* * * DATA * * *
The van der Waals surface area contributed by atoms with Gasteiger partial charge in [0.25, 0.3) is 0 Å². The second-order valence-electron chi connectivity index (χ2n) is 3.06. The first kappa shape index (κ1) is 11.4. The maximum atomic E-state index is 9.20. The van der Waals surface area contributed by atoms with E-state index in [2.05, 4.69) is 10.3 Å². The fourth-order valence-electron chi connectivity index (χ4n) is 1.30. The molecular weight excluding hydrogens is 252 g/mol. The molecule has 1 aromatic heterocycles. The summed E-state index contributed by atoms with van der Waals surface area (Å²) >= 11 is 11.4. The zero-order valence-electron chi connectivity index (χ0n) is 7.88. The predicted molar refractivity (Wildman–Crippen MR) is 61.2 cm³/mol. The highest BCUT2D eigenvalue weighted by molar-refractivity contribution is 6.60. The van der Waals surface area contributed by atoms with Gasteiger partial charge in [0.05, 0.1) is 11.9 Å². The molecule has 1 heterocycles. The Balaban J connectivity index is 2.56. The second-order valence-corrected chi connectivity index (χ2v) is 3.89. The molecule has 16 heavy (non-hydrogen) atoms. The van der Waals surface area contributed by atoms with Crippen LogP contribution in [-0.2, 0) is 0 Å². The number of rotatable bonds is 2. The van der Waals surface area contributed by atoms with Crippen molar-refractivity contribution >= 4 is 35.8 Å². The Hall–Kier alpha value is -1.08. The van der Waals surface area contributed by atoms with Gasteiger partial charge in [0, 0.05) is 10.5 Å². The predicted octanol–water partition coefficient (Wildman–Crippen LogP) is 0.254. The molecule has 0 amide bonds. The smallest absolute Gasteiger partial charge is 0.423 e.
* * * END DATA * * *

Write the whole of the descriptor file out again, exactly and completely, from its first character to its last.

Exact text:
The van der Waals surface area contributed by atoms with Gasteiger partial charge in [0.25, 0.3) is 0 Å². The second-order valence-electron chi connectivity index (χ2n) is 3.06. The first kappa shape index (κ1) is 11.4. The maximum atomic E-state index is 9.20. The van der Waals surface area contributed by atoms with E-state index in [2.05, 4.69) is 10.3 Å². The fourth-order valence-electron chi connectivity index (χ4n) is 1.30. The molecular weight excluding hydrogens is 252 g/mol. The molecule has 1 aromatic heterocycles. The summed E-state index contributed by atoms with van der Waals surface area (Å²) >= 11 is 11.4. The zero-order valence-electron chi connectivity index (χ0n) is 7.88. The predicted molar refractivity (Wildman–Crippen MR) is 61.2 cm³/mol. The highest BCUT2D eigenvalue weighted by molar-refractivity contribution is 6.60. The van der Waals surface area contributed by atoms with Gasteiger partial charge in [0.05, 0.1) is 11.9 Å². The molecule has 1 heterocycles. The Balaban J connectivity index is 2.56. The second-order valence-corrected chi connectivity index (χ2v) is 3.89. The molecule has 16 heavy (non-hydrogen) atoms. The van der Waals surface area contributed by atoms with Crippen LogP contribution in [-0.2, 0) is 0 Å². The number of rotatable bonds is 2. The van der Waals surface area contributed by atoms with Crippen molar-refractivity contribution >= 4 is 35.8 Å². The Hall–Kier alpha value is -1.08. The van der Waals surface area contributed by atoms with Gasteiger partial charge in [0, 0.05) is 10.5 Å². The predicted octanol–water partition coefficient (Wildman–Crippen LogP) is 0.254. The molecule has 0 amide bonds. The smallest absolute Gasteiger partial charge is 0.423 e.